Biology & Philosophy

, Volume 23, Issue 5, pp 639–657 | Cite as

Assessing the fitness landscape revolution

Article

Abstract

According to Pigliucci and Kaplan, there is a revolution underway in how we understand fitness landscapes. Recent models suggest that a perennial problem in these landscapes—how to get from one peak across a fitness valley to another peak—is, in fact, non-existent. In this paper I assess the structure and the extent of Pigliucci and Kaplan’s proposed revolution and argue for two points. First, I provide an alternative interpretation of what underwrites this revolution, motivated by some recent work on model-based science. Second, I show that the implications of this revolution need to carefully assessed depending on question being asked, for peak-shifting is not central to all evolutionary questions that fitness landscapes have been used to explore.

Keywords

Morphospace Evo-devo Speciation Fitness landscapes Models Neutral change 

References

  1. Arnold S (2003) Performance surfaces and adaptive landscapes. Integr Comp Biol 43:367–375CrossRefGoogle Scholar
  2. Calcott B Lineage explanations: explaining how biological mechanisms change. Br J Philos Sci (forthcoming)Google Scholar
  3. Camp E, Reimer M (2006) Metaphor. In: Lepore E, Smith BC (eds) The Oxford handbook of philosophy of language. Oxford University Press, New York, pp 845–863Google Scholar
  4. Fontana W (2002) Modelling ‘evo-evo’ with RNA. BioEssays: News Rev Mol Cell Dev Biol 24(12):1164–1177Google Scholar
  5. Gavrilets S (1997) Evolution and speciation on holey landscapes. Trends Ecol Evol 12(8):307–312CrossRefGoogle Scholar
  6. Gavrilets S (2004) Fitness landscapes and the origin of species. Princeton University Press, PrincetonGoogle Scholar
  7. Giere R (1988) Explaining science: a cognitive approach. University of Chicago Press, ChicagoGoogle Scholar
  8. Giere R (2002) The nature and function of models. Behav Brain Sci 24(06):1060–1060Google Scholar
  9. Godfrey-Smith P (2006) The strategy of model-based science. Biol Philos 21:725–740CrossRefGoogle Scholar
  10. Kauffman SA (1993) The origins of order: self-organization and selection in evolution. Oxford University Press, New YorkGoogle Scholar
  11. Kauffman S, Levin S (1987) Towards a general theory of adaptive walks on rugged landscapes. J Theor Biol 128(1):11–45CrossRefGoogle Scholar
  12. Kitano H (2004) Biological robustness. Nat Rev Genet 5(11):826–837CrossRefGoogle Scholar
  13. Levins R (1966) The strategy of model building in population biology. Am Sci 54(4):421–431Google Scholar
  14. Maclaurin J, Sterelny K (2008) What is biodiversity? University Of Chicago Press, ChicagoGoogle Scholar
  15. Marshall C (2006) Explaining the cambrian “explosion” of animals. Annu Rev Earth Planet Sci 34:355–384CrossRefGoogle Scholar
  16. Matthewson J, Weisberg M (2008) The structure of tradeoffs in model building. Synthese. doi:10.1007/s11229-008-9366-y Google Scholar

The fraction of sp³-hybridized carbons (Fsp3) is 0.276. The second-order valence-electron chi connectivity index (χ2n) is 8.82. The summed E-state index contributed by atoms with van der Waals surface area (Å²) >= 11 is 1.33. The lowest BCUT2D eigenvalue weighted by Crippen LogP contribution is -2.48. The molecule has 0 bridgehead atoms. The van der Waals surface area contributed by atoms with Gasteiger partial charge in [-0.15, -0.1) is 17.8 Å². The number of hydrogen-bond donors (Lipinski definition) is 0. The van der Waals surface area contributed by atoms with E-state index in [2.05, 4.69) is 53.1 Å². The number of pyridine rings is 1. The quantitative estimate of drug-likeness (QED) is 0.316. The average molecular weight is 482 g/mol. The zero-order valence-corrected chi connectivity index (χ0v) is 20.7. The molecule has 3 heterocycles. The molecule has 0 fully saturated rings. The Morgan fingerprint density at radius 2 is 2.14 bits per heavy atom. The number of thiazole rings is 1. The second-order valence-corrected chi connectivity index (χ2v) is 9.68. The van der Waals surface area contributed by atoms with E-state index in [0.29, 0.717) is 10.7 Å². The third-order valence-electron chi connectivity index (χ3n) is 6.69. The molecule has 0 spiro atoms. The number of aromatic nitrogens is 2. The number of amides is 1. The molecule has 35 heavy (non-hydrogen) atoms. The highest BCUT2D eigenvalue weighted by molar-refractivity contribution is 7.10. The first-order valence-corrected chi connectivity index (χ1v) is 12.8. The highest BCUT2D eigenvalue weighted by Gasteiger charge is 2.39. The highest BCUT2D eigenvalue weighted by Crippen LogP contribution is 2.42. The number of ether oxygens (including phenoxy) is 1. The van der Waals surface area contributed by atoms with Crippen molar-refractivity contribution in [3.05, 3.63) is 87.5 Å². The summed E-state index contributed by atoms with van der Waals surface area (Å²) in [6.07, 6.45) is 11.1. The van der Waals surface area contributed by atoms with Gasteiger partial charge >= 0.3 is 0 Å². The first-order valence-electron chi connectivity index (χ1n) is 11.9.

17. Niklas K (1994) Morphological evolution through complex domains of fitness. Proc Natl Acad Sci USA 91(15):6772–6779CrossRefGoogle Scholar
  18. Niklas K (2004) Computer models of early land plant evolution. Annu Rev Earth Planet Sci 32:187–213Google Scholar
  19. Pigliucci M, Kaplan J (2006) Making sense of evolution: the conceptual foundations of evolutionary biology. University of Chicago Press, ChicagoGoogle Scholar
  20. Shpak M, Wagner G (2000) Asymmetry of configuration space induced by unequal crossover: implications for a mathematical theory of evolutionary innovation. Artif Life 6(1):25–43CrossRefGoogle Scholar
  21. Stadler P (2002) Fitness landscapes. In: Lassig M, Valleriani A (eds) Biological evolution and statistical physics. Springer-Verlag, Berlin, pp 187–207Google Scholar
  22. Stadler P, Stadler B (2006) Genotype–phenotype maps. Biol Theory 1:268–279CrossRefGoogle Scholar
  23. Stadler B, Stadler P, Shpak M, Wagner G (2002) Recombination spaces, metrics, and pretopologies. Z Phys Chem 216:217–234Google Scholar
  24. Stone JR (1996) The evolution of ideas: a phylogeny of shell models. Am Nat 148(5):904–929CrossRefGoogle Scholar
  25. Wagner A (2005) Robustness and evolvability in living systems. Princeton University Press, PrincetonGoogle Scholar
  26. Wagner G (2007) How wide and how deep is the divide between population genetics and developmental evolution? Biol Philos 22(1):145–153Google Scholar
  27. Weisberg M (2006) Forty years of ‘the strategy’: Levins on model building and idealization. Biol Philos 21(5):623–645CrossRefGoogle Scholar
  28. Weisberg M (2007) Who is a modeler? Br J Philos Sci 58(2):207–233CrossRefGoogle Scholar
  29. Weisberg M, Reisman K (2008) The robust volterra principle. Philos Sci 75(1):106–131CrossRefGoogle Scholar
  30. Wimsatt W (1987) False models as a means to truer theories. In: Nitecki M, Hoffmann A (eds) Neutral models in biology. Oxford University Press, Oxford, pp 23–55Google Scholar
  31. Wright S (1932) The roles of mutation, inbreeding, crossbreeding and selection in evolution. Proc 6th Int Cong Genet 1:356–366Google Scholar

Copyright information

© Springer Science+Business Media B.V. 2008

Authors and Affiliations

  1. 1.Philosophy Program, RSSSAustralian National UniversityCanberraAustralia
  2. 2.Centre for Macroevolution and MacroecologyAustralian National UniversityCanberraAustralia

Personalised recommendations